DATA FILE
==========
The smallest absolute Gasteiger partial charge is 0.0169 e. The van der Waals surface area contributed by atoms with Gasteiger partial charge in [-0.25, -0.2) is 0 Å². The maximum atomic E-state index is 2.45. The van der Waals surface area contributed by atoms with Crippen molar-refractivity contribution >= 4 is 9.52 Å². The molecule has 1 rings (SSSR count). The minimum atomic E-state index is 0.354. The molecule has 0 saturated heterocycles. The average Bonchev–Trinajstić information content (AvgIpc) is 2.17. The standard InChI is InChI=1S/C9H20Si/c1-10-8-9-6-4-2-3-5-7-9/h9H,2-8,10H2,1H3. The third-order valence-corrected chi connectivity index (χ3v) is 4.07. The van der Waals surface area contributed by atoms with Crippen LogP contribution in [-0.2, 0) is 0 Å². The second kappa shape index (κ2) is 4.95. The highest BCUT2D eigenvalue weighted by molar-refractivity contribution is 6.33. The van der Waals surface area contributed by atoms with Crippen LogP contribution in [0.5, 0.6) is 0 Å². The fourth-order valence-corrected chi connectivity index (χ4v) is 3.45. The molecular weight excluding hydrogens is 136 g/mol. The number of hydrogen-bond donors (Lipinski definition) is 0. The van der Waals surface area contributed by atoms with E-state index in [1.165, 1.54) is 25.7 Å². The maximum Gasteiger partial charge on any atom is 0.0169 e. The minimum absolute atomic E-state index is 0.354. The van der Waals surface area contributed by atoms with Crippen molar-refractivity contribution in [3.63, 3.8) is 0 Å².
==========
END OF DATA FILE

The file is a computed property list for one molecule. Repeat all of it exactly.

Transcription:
The smallest absolute Gasteiger partial charge is 0.0169 e. The van der Waals surface area contributed by atoms with Gasteiger partial charge in [-0.25, -0.2) is 0 Å². The maximum atomic E-state index is 2.45. The van der Waals surface area contributed by atoms with Crippen molar-refractivity contribution >= 4 is 9.52 Å². The molecule has 1 rings (SSSR count). The minimum atomic E-state index is 0.354. The molecule has 0 saturated heterocycles. The average Bonchev–Trinajstić information content (AvgIpc) is 2.17. The standard InChI is InChI=1S/C9H20Si/c1-10-8-9-6-4-2-3-5-7-9/h9H,2-8,10H2,1H3. The third-order valence-corrected chi connectivity index (χ3v) is 4.07. The van der Waals surface area contributed by atoms with Crippen LogP contribution in [-0.2, 0) is 0 Å². The second kappa shape index (κ2) is 4.95. The highest BCUT2D eigenvalue weighted by molar-refractivity contribution is 6.33. The van der Waals surface area contributed by atoms with Crippen LogP contribution in [0.5, 0.6) is 0 Å². The fourth-order valence-corrected chi connectivity index (χ4v) is 3.45. The molecular weight excluding hydrogens is 136 g/mol. The number of hydrogen-bond donors (Lipinski definition) is 0. The van der Waals surface area contributed by atoms with E-state index in [1.165, 1.54) is 25.7 Å². The maximum Gasteiger partial charge on any atom is 0.0169 e. The minimum absolute atomic E-state index is 0.354. The van der Waals surface area contributed by atoms with Crippen molar-refractivity contribution in [3.63, 3.8) is 0 Å².